ra2 studio - Fotolia
IBM this week pulled back the curtain on its long-awaited Power10 processor, the company's first use of 7 nanometer technology, designed to ease the implementation of hybrid clouds.
At the heart of the technology is support for multi-petabyte memory clusters with Memory Inception, which improves cloud capacity and the economics for memory-intensive workloads generated by applications from SAP and the SAS Institute.
"With Memory Inception, you trick a system into thinking that memory in another system belongs to your system," said Brian Thompto, IBM's Power processor core architect. "Users can play with memory, as if it's on their system, even if it's bridged by a cable over to another system."
Thompto said the technique is more sophisticated than using IBM's existing direct memory access technology associated with InfiniBand. It involves programs actively running on a computer that directly accesses memory on another, using that computer's caches.
How the Power10 processor works
IBM sidestepped the usual latency problem associated with cabling one system to another by using short reach cabling, which adds just 1 microsecond.
"This has been a Holy Grail of sorts for the industry," Thompto said. "HP tried this a few years ago with The Machine, by largely disaggregating memory. But our approach allows us to take things outside the system and aggregate multiple systems directly to share memory."
Patrick MoorheadPresident and principal analyst, Moor Insights & Strategy
One analyst said IBM's Memory Inception offers performance advantages to corporate users looking to not just increase the speed of their cloud-based applications but also gain the ability to scale them up.
"Cloud applications are typically scale out, but when you have to do a tremendous amount of processing on the same amount of memory at the same time, performance is slow," said Patrick Moorhead, president and principal analyst at Moor Insights & Strategy. "This [Memory Inception technology] puts up petabytes of real memory at memory speed that lets you scale up an application."
Another analyst agreed that the raw throughput of the chip will offer superior performance when compared with the Power9 when cloud applications are running in private or public clouds. But the new offering may still have to prove itself in hybrid environments.
"This chip gives you a good bang for the buck, whether you're running on prem or the public cloud," said Jim McGregor, founder and principal analyst at Tirias Research. "It's not necessarily going to increase performance across the hybrid part of it yet, but it increases speed to the cloud you're accessing -- whether it's local or remote."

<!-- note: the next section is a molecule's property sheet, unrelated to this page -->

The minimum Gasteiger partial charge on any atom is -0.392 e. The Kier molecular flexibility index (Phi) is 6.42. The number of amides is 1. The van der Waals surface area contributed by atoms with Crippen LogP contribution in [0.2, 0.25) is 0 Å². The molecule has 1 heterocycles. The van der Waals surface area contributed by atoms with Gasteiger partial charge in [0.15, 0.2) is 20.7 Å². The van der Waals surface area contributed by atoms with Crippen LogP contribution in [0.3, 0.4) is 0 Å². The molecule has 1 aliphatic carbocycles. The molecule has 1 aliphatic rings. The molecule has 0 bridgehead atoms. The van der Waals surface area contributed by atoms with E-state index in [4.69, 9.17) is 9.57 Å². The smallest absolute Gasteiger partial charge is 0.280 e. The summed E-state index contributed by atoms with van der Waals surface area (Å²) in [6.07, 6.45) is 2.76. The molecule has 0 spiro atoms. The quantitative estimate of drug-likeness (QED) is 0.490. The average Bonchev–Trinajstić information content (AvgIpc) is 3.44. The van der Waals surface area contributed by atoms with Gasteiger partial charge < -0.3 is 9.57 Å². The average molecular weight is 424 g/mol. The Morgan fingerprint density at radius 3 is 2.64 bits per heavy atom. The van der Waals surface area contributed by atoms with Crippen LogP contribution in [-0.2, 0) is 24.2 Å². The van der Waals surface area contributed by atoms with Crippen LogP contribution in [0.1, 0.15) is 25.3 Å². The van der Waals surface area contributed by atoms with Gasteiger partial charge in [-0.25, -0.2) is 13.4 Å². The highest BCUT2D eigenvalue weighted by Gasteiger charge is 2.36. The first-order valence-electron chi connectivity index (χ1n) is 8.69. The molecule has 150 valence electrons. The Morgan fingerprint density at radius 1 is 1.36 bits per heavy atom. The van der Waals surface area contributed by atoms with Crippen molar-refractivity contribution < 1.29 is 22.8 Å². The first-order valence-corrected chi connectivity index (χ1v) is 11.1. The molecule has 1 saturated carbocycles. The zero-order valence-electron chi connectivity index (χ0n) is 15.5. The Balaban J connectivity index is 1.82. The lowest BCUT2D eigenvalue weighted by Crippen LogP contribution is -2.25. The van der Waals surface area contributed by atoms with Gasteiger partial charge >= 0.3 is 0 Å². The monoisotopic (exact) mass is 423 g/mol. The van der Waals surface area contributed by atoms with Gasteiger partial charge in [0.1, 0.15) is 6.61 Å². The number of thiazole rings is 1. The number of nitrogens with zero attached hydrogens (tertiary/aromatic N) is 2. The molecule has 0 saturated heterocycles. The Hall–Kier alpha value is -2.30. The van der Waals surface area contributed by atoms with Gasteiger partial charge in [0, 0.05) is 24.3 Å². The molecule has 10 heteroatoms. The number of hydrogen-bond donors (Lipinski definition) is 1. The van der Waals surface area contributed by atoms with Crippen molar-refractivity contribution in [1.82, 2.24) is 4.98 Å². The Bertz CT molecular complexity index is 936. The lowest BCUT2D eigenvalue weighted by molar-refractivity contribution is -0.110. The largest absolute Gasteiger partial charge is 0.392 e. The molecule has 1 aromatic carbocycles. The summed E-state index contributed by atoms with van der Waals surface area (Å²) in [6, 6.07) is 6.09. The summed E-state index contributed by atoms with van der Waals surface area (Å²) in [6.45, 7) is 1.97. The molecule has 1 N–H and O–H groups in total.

The new processor also features transparent memory encryption that supports end-to-end security, according to the company. The offering was specifically engineered to provide much faster encryption performance, with four times the number of AES encryption engines per core compared with its predecessore Power9.
"When you do memory encryption in software, it usually leads to performance degradation," said Satya Sharma, an IBM Fellow and chief technology officer at IBM Cognitive Systems. "But with Power10, we implemented transparent hardware memory encryption that doesn't dictate the level of performance at all."
Sharma said he sees the new memory encryption as being a boon to containers, which are becoming increasingly popular among large corporate shops -- particularly when it comes to cloud computing.
With the higher density of containers, IBM is also introducing hardware-enforced container protection and isolation features co-developed with the IBM Power10 firmware. If a container were to become compromised, the Power10 can prevent other containers in the same virtual machine from being affected.
The Power10 also has a new processor core architecture that features an embedded Matrix Math Accelerator, which can provide AI inference calculations per socket between 10 to 20 times faster than the Power9 processor, resulting in deeper analytical insights.
Designed with AI workloads in mind
As with a number of other IBM hardware platforms, including the company's Z series of mainframes and quantum computing system, IBM is optimizing the new chip to run AI workloads more efficiently.
"This [Power10] should help address the future demands of these AI, machine learning and cloud computing processes that everyone's going to be moving toward," said Nicholas Grizzell, research analyst at Nucleus Research. "It seems everyone wants to automate everything to minimize their personnel having to do too much work, freeing them up to focus more on value-added processes."
AMD is ahead in the race among major chipmakers to deliver 7 nm technology, having delivered servers using the technology about a year ago. Intel announced in July that it was delaying delivery of its 7 nm chip by another six months, indicating the chip might not debut until late 2022 or early 2023.
IBM said it expects to deliver the Power10 7 nm chip sometime in the second half of 2021, which could give it a year's head start on its archrival Intel.